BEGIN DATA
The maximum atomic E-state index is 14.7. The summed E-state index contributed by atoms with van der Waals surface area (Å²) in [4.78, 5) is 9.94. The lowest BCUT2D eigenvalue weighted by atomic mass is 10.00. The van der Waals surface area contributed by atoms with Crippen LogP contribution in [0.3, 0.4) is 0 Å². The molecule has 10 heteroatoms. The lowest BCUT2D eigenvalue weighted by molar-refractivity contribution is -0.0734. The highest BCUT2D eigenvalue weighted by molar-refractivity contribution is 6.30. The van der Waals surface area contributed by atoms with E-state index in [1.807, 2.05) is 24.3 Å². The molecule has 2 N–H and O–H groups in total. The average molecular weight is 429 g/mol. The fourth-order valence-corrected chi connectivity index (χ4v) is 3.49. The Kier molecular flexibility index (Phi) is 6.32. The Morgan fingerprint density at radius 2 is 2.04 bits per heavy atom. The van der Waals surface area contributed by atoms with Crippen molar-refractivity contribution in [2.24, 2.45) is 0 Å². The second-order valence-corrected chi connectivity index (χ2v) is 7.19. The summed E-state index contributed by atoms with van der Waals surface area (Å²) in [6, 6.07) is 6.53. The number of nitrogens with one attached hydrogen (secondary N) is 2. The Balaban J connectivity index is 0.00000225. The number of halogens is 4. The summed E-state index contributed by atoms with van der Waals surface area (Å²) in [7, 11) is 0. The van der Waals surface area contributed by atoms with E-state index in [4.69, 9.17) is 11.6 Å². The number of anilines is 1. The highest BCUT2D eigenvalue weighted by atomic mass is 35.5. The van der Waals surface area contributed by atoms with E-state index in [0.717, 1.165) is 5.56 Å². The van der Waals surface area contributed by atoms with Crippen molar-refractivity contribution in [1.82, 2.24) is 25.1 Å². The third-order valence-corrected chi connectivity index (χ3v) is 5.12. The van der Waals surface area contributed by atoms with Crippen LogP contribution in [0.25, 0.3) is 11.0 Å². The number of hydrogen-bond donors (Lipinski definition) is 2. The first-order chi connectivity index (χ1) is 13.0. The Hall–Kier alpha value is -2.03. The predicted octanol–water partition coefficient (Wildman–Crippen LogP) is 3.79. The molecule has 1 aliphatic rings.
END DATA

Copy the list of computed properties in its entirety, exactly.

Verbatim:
The maximum atomic E-state index is 14.7. The summed E-state index contributed by atoms with van der Waals surface area (Å²) in [4.78, 5) is 9.94. The lowest BCUT2D eigenvalue weighted by atomic mass is 10.00. The van der Waals surface area contributed by atoms with Crippen LogP contribution in [0.3, 0.4) is 0 Å². The molecule has 10 heteroatoms. The lowest BCUT2D eigenvalue weighted by molar-refractivity contribution is -0.0734. The highest BCUT2D eigenvalue weighted by molar-refractivity contribution is 6.30. The van der Waals surface area contributed by atoms with E-state index in [1.807, 2.05) is 24.3 Å². The molecule has 2 N–H and O–H groups in total. The average molecular weight is 429 g/mol. The fourth-order valence-corrected chi connectivity index (χ4v) is 3.49. The Kier molecular flexibility index (Phi) is 6.32. The Morgan fingerprint density at radius 2 is 2.04 bits per heavy atom. The van der Waals surface area contributed by atoms with Crippen molar-refractivity contribution in [2.24, 2.45) is 0 Å². The second-order valence-corrected chi connectivity index (χ2v) is 7.19. The summed E-state index contributed by atoms with van der Waals surface area (Å²) in [6, 6.07) is 6.53. The number of nitrogens with one attached hydrogen (secondary N) is 2. The Balaban J connectivity index is 0.00000225. The number of halogens is 4. The summed E-state index contributed by atoms with van der Waals surface area (Å²) in [7, 11) is 0. The van der Waals surface area contributed by atoms with E-state index in [4.69, 9.17) is 11.6 Å². The number of anilines is 1. The highest BCUT2D eigenvalue weighted by atomic mass is 35.5. The van der Waals surface area contributed by atoms with E-state index in [0.717, 1.165) is 5.56 Å². The van der Waals surface area contributed by atoms with Crippen molar-refractivity contribution in [1.82, 2.24) is 25.1 Å². The third-order valence-corrected chi connectivity index (χ3v) is 5.12. The van der Waals surface area contributed by atoms with Crippen LogP contribution in [0.25, 0.3) is 11.0 Å². The number of hydrogen-bond donors (Lipinski definition) is 2. The first-order chi connectivity index (χ1) is 13.0. The Hall–Kier alpha value is -2.03. The predicted octanol–water partition coefficient (Wildman–Crippen LogP) is 3.79. The molecule has 1 aliphatic rings.